I am an assistant professor of comparative private law. I have written on topics in contract theory, American, Chinese and European business and private law. Prior to joining Bocconi, I taught at Tulane Law School, City University of Hong Kong, visited Paris II and Trieste and conducted post-doctoral research at Max Planck Institute. I am a member of the New York State Bar and European Law Institute. I am the author and editor of two books published by Cambridge Press and one by Edward Elgar. I authored a dozen journal articles in Tulane Law Review and Michigan State Law Review, NYU Journal of Law and Business, American Journal of Jurisprudence etc. My work has been translated into Chinese and Spanish. I earned a law degree in China along with a J.D., an LL.M. and an S.J.D. from Tulane Law School. I am currently leading a comparative study of contract law with the aim of drafting a model sales law for the Greater Bay Area in China. I am also developing a moral theory of contracts, contract as voluntary commutative justice, that would explain both common law and civil law contract doctrine coherently.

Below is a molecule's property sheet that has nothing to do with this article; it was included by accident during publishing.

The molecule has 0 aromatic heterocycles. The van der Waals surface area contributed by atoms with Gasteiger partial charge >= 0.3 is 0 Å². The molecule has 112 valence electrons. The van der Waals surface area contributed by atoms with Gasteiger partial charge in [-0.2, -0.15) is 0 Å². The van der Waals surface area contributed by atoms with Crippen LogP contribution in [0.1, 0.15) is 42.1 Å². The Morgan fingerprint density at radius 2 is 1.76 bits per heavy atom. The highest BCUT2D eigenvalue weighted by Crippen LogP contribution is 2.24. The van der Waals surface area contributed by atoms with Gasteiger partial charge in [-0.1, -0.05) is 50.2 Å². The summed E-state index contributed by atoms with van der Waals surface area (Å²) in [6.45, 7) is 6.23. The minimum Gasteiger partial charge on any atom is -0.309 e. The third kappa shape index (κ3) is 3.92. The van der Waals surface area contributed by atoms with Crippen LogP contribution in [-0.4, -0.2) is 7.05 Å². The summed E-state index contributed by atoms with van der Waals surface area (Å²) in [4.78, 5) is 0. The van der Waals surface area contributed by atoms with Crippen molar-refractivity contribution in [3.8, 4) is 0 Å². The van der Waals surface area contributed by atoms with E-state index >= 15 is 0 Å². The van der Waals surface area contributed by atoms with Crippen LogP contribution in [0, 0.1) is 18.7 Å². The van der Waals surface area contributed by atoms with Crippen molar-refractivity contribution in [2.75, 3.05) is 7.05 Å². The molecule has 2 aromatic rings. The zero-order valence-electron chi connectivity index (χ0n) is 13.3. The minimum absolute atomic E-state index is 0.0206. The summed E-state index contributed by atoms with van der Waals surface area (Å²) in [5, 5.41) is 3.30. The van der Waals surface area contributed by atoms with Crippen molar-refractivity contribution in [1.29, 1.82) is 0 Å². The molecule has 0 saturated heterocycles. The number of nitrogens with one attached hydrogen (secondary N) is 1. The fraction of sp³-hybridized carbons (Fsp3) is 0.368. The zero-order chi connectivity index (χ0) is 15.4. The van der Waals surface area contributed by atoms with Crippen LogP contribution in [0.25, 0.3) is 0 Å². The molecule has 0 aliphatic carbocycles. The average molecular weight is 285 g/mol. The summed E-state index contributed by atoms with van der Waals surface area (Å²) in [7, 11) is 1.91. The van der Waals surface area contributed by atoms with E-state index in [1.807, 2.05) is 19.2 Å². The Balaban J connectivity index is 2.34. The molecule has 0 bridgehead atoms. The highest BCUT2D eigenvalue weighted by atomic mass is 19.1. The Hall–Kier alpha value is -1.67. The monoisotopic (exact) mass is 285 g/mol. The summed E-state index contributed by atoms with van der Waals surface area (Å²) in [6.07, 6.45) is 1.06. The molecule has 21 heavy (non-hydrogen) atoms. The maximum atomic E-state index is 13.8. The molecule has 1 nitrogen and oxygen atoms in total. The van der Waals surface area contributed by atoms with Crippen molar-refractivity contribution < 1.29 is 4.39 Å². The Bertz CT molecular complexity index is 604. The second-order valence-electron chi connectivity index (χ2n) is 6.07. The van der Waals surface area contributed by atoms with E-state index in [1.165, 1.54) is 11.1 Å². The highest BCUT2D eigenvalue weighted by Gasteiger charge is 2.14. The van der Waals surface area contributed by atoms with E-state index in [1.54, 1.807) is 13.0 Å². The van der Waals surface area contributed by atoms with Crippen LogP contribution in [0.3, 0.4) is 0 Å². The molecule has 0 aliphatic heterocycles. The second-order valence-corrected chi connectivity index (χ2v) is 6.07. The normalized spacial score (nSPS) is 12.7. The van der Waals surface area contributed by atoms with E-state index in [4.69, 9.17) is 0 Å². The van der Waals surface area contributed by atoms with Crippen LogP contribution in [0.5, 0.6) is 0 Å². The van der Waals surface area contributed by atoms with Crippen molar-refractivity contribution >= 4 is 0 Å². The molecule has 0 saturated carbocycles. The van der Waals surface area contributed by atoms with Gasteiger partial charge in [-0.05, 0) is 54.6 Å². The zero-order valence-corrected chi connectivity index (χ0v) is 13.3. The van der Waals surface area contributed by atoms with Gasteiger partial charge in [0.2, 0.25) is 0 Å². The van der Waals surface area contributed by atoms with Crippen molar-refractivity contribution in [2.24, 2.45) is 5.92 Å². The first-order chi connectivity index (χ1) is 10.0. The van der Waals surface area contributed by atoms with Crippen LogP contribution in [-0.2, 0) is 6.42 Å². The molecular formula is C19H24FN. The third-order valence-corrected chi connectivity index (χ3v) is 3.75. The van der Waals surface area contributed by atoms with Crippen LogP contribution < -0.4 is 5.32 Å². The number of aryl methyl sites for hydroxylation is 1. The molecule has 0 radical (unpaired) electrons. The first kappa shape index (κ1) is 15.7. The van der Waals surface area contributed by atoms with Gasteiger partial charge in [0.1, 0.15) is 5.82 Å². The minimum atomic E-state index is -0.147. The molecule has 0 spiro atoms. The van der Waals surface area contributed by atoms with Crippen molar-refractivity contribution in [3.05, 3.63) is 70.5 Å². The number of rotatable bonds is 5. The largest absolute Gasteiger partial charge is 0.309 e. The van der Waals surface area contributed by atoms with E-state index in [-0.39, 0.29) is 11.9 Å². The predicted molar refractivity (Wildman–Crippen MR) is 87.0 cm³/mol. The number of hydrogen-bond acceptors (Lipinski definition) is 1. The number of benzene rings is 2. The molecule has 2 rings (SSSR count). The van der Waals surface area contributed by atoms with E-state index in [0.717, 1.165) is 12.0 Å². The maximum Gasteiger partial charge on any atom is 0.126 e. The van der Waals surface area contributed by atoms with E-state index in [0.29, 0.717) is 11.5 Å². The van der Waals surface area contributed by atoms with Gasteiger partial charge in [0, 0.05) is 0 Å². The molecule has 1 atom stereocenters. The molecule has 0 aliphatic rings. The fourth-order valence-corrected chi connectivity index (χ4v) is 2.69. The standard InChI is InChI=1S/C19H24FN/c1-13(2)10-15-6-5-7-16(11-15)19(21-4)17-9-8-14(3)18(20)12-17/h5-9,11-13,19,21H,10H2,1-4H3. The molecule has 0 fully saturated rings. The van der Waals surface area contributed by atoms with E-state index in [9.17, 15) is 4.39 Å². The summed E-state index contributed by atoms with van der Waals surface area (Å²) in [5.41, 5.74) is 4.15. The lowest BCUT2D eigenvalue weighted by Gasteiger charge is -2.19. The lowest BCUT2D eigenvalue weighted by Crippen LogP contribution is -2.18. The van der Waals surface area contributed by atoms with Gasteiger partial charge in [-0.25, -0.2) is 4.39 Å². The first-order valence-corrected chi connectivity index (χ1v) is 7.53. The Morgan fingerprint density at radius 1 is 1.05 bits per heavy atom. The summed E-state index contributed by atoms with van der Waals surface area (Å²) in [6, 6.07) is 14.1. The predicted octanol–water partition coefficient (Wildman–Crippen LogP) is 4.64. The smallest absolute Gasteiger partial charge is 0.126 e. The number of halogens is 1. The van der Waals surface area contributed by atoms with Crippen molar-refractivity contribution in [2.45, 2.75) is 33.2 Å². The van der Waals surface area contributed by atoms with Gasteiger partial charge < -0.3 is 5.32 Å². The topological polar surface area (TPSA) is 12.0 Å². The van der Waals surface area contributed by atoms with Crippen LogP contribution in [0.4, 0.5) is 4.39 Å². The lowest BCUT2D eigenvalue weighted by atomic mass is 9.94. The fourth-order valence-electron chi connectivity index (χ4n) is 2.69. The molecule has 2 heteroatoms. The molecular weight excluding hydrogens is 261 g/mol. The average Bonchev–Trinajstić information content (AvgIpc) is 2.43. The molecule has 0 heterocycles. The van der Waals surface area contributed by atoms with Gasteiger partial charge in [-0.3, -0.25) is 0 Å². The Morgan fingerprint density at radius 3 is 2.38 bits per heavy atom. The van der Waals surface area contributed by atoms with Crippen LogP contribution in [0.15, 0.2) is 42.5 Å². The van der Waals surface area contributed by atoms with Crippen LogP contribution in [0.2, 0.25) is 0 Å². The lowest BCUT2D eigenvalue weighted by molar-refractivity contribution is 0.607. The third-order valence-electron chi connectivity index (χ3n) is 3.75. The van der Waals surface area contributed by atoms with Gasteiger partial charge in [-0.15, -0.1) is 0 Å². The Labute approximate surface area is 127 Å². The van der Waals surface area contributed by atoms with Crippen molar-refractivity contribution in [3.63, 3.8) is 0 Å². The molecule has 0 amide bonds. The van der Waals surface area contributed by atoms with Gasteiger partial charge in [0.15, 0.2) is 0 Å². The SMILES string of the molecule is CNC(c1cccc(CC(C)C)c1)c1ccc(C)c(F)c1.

My research connects doctrines, cases, legal history and moral philosophy. I often write about the doctrinal inconsistencies in private law in America, China and continental Europe and trace them back to theoretical incoherence.
I also use empirical methods (judge interviews, fact-based questionnaires etc.) to study the inconsistencies between doctrinal rules and their applications in reality.
With James Gordley, I am publishing a forthcoming paper on the doctrine of causa in Tulane Law Review where we argue causa is not a necessarily needed doctrine but the modern use of causa in contemporary law preserves the idea of contract as voluntary commutative justice.
My main research interest is to use the Aristotelian idea of commutative justice to explain private law. I am also interested in studying the doctrinal issues arising out of the codification of Chinese civil law.